5 Ways Stress Is Good For You, Because Without It You Might Not Be Here To Feel It

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Imminent deadlines, family responsibilities, and people on Instagram living their best life are all a great combination for stress. It is now easier than ever to compare ourselves to other people; how well they are doing at work, the holidays they can afford, and their achievements. The success of others is a good thing, but it can be super stress inducing when you're not in a good place. However you don't need to push that feeling away, as some experts say stress is good for you. Whilst not all forms of stress are beneficial or manageable, low level stress may actually be a positive thing in certain situations.

I am a chronic worrier. If I organise what is supposed to be a nice chilled day out, I will pretty much evaluate everything that could possibly go wrong in a bid to prevent it. Any confusion about public transport will set me off. Deadlines are a nightmare for me (which is rich considering the profession I chose), and heaven forbid someone texts me back saying “k.” Whilst stress can be crippling, a little bit may actually help you in life. Here are five ways stress is good for you, according to the experts.

1. It Helps You To Cope

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Researchers have suggested that developing coping mechanisms for a little bit of stress is good for you because it makes you stronger and more capable of dealing with more stressful situations in the future, like a vaccine. A study conducted at UCLA and reported by Psychology Today concluded, “people with a history of some lifetime adversity reported better mental health and well-being outcomes than not only people with a high history of adversity but also than people with no history of adversity.”

2. It Pushes You Out Of Your Comfort Zone

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Whilst it isn’t good to live life permanently on the edge, no one had any fun living in their comfort zone either. I know the feeling of standing in front of a group of people and attempting to read off a piece of paper, tongue tied with sweaty palms. Sometimes you need that little push to do something you want to do but are too afraid of. Just because you feel stressed or scared doesn’t mean you shouldn’t do it.

On the Mental Health Foundation website it says, “sometimes, this stress response can be an appropriate, or even beneficial reaction. The resulting feeling of pressure can help us push through situations that can be nerve-wracking or intense, like running a marathon, or giving a speech to a large crown.”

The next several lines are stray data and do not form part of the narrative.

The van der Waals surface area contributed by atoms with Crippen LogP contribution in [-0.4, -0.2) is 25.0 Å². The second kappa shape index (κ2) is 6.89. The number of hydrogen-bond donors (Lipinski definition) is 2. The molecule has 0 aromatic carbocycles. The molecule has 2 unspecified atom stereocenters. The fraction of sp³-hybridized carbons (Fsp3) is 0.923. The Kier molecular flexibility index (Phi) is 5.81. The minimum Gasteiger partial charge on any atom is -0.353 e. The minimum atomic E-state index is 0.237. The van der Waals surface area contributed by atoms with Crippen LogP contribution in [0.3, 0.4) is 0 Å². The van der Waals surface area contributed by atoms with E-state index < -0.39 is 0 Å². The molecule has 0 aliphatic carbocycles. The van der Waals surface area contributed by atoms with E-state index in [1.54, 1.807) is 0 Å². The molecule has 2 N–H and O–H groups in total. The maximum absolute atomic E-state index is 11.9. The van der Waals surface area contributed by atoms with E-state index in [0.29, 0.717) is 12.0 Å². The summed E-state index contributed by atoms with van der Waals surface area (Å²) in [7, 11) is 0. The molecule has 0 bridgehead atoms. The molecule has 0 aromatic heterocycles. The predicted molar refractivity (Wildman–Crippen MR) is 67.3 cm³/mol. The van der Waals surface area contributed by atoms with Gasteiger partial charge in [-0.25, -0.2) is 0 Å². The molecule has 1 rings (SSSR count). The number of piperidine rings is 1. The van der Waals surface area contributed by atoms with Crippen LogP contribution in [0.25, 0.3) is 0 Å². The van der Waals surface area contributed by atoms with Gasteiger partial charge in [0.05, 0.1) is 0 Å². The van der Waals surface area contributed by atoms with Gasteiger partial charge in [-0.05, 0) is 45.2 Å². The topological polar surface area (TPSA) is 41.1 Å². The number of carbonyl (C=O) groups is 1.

3. It Motivates You To Get Things Done

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Experts at University College Berkeley have found that small bursts of stress may actually kick your butt into gear. I know there has been more than one occasion where I have needed the stress that the eleventh hour often brings in order to get a task done. Associate Professor Daniela Kaufer wrote on the UC Berkeley News website, “some amounts of stress are good to push you just to the level of optimal alertness, behavioural and cognitive performance.”

4. It Helps You Spot Dangerous Situations

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Whilst humans may have evolved, we still all have a fight or flight mechanism within us. Experts argue that without stress we might not actually be here to talk about stress (something I need to remember next time I am having a panic about missing the train.)

Angela Grippo wrote in Psychology Today “if our hunter-gatherer ancestors did not experience some stress when that lion was roaming around their sleeping quarters, or when those red berries looked good but also emitted a strange odour, they would have been eaten or poisoned. Hence, our ancestors experienced stress and used it to their advantage so that they could procreate, allowing us to have this discussion today."

5. It May Be Good For Your Health

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Whilst a beating heart rate, sweaty palms, and inability to form coherent sentences may not feel that great, some experts have argued that learning how to deal with small amounts of stress may be better for you physically. Dr Kelly McGonigal works at Stanford University specialising in health psychology. She told the Telegraph that if you learn to cope with small amounts of stress you can train your body to calm down. She said, “when you change your mind about stress, you can change your body’s response to stress. So rather than try to slow your pounding heart, you can view it as your body giving you energy, preparing you to meet the imminent challenge.”

I am not sure anyone particularly enjoys the feeling of being stressed, however research suggests that without it we may not even be here to talk about it. For all the nights fretting over work presentations, gifts for friends, or arguments with your significant other, in some cases it may be super beneficial to us. If you can learn to sit with that feeling of discomfort and harness its power, the world is your oyster.